The damselfly Ischnura elegans larva. Photo credit: Christophe Brochard.

Thermal evolution can shape how temperature affects predator-prey interactions

Wang, Ying-Jie; Sentis, Arnaud; Tüzün, Nedim; Stoks, Robby To date, we know a lot about the effects of global warming on individual species. Yet, in nature, species constantly interact with each other, for example predators hunting their prey. One way to cope with global warming is by evolving adaptations to higher temperatures. But how does the evolution of one species affect its interaction with another … Continue reading Thermal evolution can shape how temperature affects predator-prey interactions

Male and Female thrips with various egg sizes

Egg size determines fertilization success and underpins sex allocation in haplodiploid thrips

Alihan Katlav, James M. Cook, Markus Riegler How far a mother can control the sex of her offspring varies greatly across the Animal Kingdom. Many insects and other arthropods have a haplodiploid genetic system, in which males develop from unfertilized eggs and females from fertilized eggs. In such species, mothers can produce male offspring even without mating; while mated mothers can adjust their offspring sex … Continue reading Egg size determines fertilization success and underpins sex allocation in haplodiploid thrips

Infectious disease benefits from higher amounts of available energy within its host (the difference (in grey) between the energy acquired (green) and used on metabolic processes (orange)) and this benefit is mediated both by an increase in host size and more energy available for exploitation.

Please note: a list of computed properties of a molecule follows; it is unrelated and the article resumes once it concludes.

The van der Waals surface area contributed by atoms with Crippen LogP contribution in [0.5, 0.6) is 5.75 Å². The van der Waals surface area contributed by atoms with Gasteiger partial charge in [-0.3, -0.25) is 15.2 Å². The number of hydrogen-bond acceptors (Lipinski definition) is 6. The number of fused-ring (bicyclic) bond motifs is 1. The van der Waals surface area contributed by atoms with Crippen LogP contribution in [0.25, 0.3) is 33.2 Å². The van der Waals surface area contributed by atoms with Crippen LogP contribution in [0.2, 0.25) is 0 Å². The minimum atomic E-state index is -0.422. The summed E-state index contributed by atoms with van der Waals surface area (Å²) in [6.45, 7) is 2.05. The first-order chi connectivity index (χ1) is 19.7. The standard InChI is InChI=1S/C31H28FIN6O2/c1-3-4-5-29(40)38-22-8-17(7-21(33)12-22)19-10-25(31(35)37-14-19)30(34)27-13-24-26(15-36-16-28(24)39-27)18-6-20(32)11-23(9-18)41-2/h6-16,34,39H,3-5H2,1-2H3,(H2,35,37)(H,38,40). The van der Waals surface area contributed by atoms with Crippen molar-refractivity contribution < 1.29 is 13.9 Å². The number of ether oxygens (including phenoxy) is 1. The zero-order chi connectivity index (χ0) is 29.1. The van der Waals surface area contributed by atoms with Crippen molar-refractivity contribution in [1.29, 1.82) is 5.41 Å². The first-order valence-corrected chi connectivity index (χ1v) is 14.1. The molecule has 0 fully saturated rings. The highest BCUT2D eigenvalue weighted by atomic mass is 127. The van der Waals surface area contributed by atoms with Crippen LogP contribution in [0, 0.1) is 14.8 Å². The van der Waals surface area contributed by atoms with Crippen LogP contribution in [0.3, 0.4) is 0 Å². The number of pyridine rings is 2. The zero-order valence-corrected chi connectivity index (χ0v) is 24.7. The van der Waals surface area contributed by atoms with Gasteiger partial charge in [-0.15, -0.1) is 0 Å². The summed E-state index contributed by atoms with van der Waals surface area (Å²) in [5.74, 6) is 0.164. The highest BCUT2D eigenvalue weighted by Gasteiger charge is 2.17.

Does energy availability matter for disease outcomes?

Louise Solveig Nørgaard, Giulia Ghedini, Ben L. Phillips & Matthew D. Hall Understanding what influences the spread and severity of infectious disease is key to managing epidemics. The amount of energy available to the host organism is an important factor affecting disease dynamics. Hosts that acquire more energy might be better able to fight disease, for example by activating their immune system, but the pathogen … Continue reading Does energy availability matter for disease outcomes?

Targeting changemakers: within a plant species, it depends on your treatments

Ava M. Hoffman and Melinda D. Smith If you’ve ever played parent to a houseplant or started your own garden, you know that not everything is fixed in DNA. For example, the same hydrangea can produce blue or pink flowers depending on your garden’s soil pH and aluminum content. Nearly all plants, wild and domesticated species alike, will look different during a drought. In biology, … Continue reading Targeting changemakers: within a plant species, it depends on your treatments

Spotless starling nestlings begging for food. (c) Cristina Ruiz-Castellano

Colouration of spotless starling nestlings informs their parents about their physiological condition and genetic quality

Ester Martínez-Renau, Cristina Ruiz-Castellano, Manuel Azcárate-García, M. Dolores Barón, and Juan José Soler Young birds are adept at catching the attention of their parents. When asking for food, they emit loud begging calls, perform specific movements and display flamboyant colourations on their mouth and beak flanges. These colourations help nestlings to communicate with parents and partially depend on nestling needs, so the parents use it … Continue reading Colouration of spotless starling nestlings informs their parents about their physiological condition and genetic quality